"The very people I wanted to see.-Here, Reginald, my boy, stop-Raymond, I mean."

But Raymond, at the sight of his uncle, had suddenly left his seat, and, with his hands in his pockets, had disappeared in the tangled shrubbery which led away from the lake on the other side.

Reginald, however, stopped when his uncle called, and Salome, rising, said,-

"Did you want us, Uncle Loftus?" The pale, tear-stained face and little slight figure, in its black, sombre dress, touched Dr. Wilton.

"Yes, my dear; I came to talk with you and your eldest brother, as-well, as reasonable people. Sit down, Salome," and he drew her towards him on the bench.

"You know, my dear," he began, "you know you will have to leave Maplestone at once,-the sooner for all of you the better, I think,-for the place is in the possession of your poor father's creditors. Now, my dear, listen to me."

"I am listening, Uncle Loftus," Salome said.

"I cannot do much for you, for I have a large family and many expenses; but I have been thinking Roxburgh would be a good place for you all to live in. The small boys could go to school, and-"

"I mean to teach Carl and Hans, Uncle Loftus. There are Raymond and Reginald. Reginald is not fourteen."

"Oh, well, Reginald must have a year or two more, I suppose. But Raymond is well over sixteen; he must work for his living."

"And there is Ada, Uncle Loftus,-she must go on with her lessons."

"My dear, I am afraid must is a word we shall have to leave alone now. It is what you can afford out of your poor mother's income, not what you must have. Now I want you to ask her what she thinks of my plan. If she approves it, I will look for a small furnished lodging, somewhere in Roxburgh, and I will speak to your Aunt Anna-only you must get your mother's mind about it first. I shall see her to-morrow before I leave, and you can prepare her for my proposition. You must take heart, my dear. Things may brighten."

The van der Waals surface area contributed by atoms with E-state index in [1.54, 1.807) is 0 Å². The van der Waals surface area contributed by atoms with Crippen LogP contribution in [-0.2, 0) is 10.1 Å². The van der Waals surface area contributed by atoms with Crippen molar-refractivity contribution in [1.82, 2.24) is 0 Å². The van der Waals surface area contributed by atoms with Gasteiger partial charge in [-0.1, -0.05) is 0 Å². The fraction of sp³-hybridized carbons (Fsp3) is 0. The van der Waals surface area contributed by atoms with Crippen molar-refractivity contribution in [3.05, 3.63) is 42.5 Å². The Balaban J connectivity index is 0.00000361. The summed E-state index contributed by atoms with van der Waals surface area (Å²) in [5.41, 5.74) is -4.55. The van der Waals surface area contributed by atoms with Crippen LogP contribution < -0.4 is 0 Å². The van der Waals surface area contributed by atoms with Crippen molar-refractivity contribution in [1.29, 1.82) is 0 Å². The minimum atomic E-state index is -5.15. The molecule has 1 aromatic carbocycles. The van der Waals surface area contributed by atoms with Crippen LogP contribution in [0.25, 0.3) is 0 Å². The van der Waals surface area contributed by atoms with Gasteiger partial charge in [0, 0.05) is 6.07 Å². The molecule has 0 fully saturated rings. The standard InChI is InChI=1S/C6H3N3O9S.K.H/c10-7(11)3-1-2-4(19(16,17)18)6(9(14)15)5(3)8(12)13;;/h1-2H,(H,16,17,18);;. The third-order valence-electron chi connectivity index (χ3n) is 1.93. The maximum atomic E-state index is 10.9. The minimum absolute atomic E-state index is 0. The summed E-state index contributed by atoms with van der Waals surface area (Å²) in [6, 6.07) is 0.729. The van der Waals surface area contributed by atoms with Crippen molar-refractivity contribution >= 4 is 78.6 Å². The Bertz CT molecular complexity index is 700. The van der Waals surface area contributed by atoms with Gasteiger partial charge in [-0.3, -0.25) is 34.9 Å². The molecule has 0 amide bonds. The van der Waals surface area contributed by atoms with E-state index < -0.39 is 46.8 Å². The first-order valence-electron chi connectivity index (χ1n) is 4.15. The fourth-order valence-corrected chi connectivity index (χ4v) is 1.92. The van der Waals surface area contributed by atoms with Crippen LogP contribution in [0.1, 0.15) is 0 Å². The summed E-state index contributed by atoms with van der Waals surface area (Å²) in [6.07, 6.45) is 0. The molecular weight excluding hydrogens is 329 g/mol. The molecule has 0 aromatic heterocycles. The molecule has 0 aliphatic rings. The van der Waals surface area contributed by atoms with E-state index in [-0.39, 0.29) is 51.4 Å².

"Nothing can bring father back," said Salome passionately. "I could bear anything if only I had him. To have worked so hard for us, and then to die ruined and broken-hearted!"

Dr. Wilton had nothing to say except, "My dear, don't fret-pray don't. From what I have observed as a medical man, I think your poor father's life would not have been a long one at the best. He had a slight attack, you know, two years ago, when I advised him to go abroad for a few weeks for entire rest. And this fearful blow was too much for him-brought on the last attack of paralysis, which proved fatal. Your brothers ought not to have gone off in that way."

"I am here, Uncle Loftus," Reginald said. "I have heard every word; I am ready to do anything to help my mother," he continued, drawing himself upright from the long grass where he had been lying full length.

"That's a brave little man," Dr. Wilton said. "I wish your brother may show the same good feeling." And then he relighted his cigar, and went over the bridge again.

"How unfeeling he is!" were Reginald's first words. "Oh, dear Sal, don't!" for Salome was sobbing bitterly. "Don't, Sal; and, for any sake, don't let us go to Roxburgh to be patronized by that set of heartless people. Let's stick together, and go and live near a big school, where I can go as a day boy. Not at Rugby though; I shouldn't like that. The fellows in Crawford's house might look down on me as a day boy. It is hard to have to leave Rugby; but I don't mean to give up because I have to do my work somewhere else. One's work doesn't alter-that's one comfort; and I'll do my best. And I have got you, Sal; that's more than most fellows can say, for sisters like you don't grow like blackberries in the hedge."

"O Reg! I am sure I have not been of much use to you, only I think I understand you. And, Reg"-this was said very earnestly-"you must tell me always when I am untidy, and wake me up when I am in a dream, and remind me to put my books away, and not leave everything in a higgledy-piggledy fashion."